Urth Caffe owner hires lawyer to fight Muslim women's discrimination allegations

The owner of Urth Caffe has hired a law firm to counter allegations by a group of Muslim women that they were thrown out of his Laguna Beach restaurant because of discrimination.

Shallom Berkman confirmed Wednesday he retained the American Freedom Law Center after a civil rights lawsuit was filed by seven women this week in Orange County Superior Court. He did not offer details, referring questions to his attorneys. The law center has previously represented private businesses that have sought to create so-called “Muslim-free” zones.

David Yerushalmi, the law center’s co-founder and senior counsel, called the women’s lawsuit “a fraud and a hoax.” He said the cafe’s owners plans to countersue.

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“The claim that these women were asked to leave the cafe because they were wearing hijabs is laughable,” Yerushalmi said. “That night, as every Friday night, a large number of young people, including a majority who are Muslim and of Arab descent, make up the base of Urth Caffe’s customers. Not surprisingly, many of these customers are women wearing hijabs. None of these other Muslim women were asked to leave.”

According to the lawsuit, the women had gathered on April 22 to meet with friends when a manager interrupted them about 8 p.m. to ask if they were waiting for more orders.

The same manager returned before 8:15 p.m., saying he “expected a busy evening and needed to clear tables of patrons who had been seated for longer than 45 minutes,” according to the lawsuit.

One of the women, Soondus Ahmed, said the alleged ouster “left us shaken, disrespected and shocked.”

Her group was ushered out by two police officers after a manager said they had violated the eatery's policy allowing just a 45-minute stay during peak times. “We committed no crime, and it felt surreal that we were escorted out,” the software engineer added.

Yerushalmi said the plaintiffs were asked “only to abide by the cafe’s policy to give up their high-demand outside patio table after 45 minutes to allow other customers, including those wearing hijabs, to enjoy the experience.” He said the cafe’s security video showed long lines outside the restaurant door the night of the alleged incident.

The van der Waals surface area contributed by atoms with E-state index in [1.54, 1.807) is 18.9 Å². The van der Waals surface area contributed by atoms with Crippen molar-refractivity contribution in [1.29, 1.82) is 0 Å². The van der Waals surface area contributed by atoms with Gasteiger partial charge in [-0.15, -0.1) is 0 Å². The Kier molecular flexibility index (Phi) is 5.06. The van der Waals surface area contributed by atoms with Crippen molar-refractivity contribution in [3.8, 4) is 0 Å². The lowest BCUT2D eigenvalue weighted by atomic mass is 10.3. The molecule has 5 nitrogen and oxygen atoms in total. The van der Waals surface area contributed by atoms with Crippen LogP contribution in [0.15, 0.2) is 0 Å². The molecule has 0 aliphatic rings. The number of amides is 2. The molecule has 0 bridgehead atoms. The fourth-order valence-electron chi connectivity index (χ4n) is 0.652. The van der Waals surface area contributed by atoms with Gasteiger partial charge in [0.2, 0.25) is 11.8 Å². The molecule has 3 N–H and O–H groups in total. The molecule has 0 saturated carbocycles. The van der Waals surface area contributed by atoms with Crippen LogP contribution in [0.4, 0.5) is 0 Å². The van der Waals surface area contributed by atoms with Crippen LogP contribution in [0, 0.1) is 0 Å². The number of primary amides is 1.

On Friday nights, 90% of the cafe’s customers are usually people of Arab descent or Muslims, Yerushalmi said, adding “why would Urth Caffe antagonize the basis of their customers?”

In Oklahoma, Robert Muise, co-founder of the law center along with Yerushalmi, represented the owners of a gun range sued by an Army reservist after they allegedly told him to leave when he identified himself as a Muslim.

The incident at the Save Yourself Survival and Tactical Gun Range in Oktaha involving Raja’ee Fatihah was later dismissed because the plaintiff could not prove discrimination, according to Yerushalmi. According to Fatihah’s lawsuit, the gun range had posted a sign that said “Muslim-free.” only.

“We’ve represented Muslims who were attacked in the past and we’re representing a Muslim in this case,” Yerushalmi said, alluding to Jilla Berkman, who co-owns the cafe with her husband. “The point is, we defend free speech. We are strong advocates of the 1st Amendment. There’s a big difference between having a sign in an establishment” declaring that a business is “Muslim-free,” which is protected speech, “versus outright discrimination based on race or religion. This case is wrong, and this case will come back to haunt them.”

The cafe's hiring of Yerushalmi “proves our clients' case,” said Mohammad Tajsar, lawyer for the plaintiffs, citing the Southern Poverty Law Center's labeling of the attorney as an “extremist” and “anti-Muslim activist.”

“This individual has proposed outlawing Islam, advocating for deporting Muslims because he wants to protect what he considers the national character of the U.S. as a Judeo-Christian country,” he said.

His clients said none of the other patrons appeared to be targeted on the night.

Sara Farsakh, another plaintiff, said the manager “came up to us and said it was rush hour,” but around us, “there were at least 20 empty tables.” Farsakh, a college student, said she had gone to the cafe once before with her husband without a problem.

All the plaintiffs live in Orange County or were born there. Six of the seven regularly wear a head scarf — or hijab — as “an expression of their religion,” Tajsar said.

He cited a pattern “of neighborhood hate crimes against Muslims,” including egg-throwing, tire slashings and racial taunts during March and April this year, even though the restaurant is popular with the large Muslim American population in Orange County as well as tourists and students visiting from the Middle East.

“These women were singled out and targeted” because Urth Caffe “chose not to make this location a welcome space,” he said. His clients seek to end alleged discriminatory practices and to hold those responsible “accountable, so these incidents do not happen again.” They are also seeking compensation for “loss of dignity.”

anh.do@latimes.com

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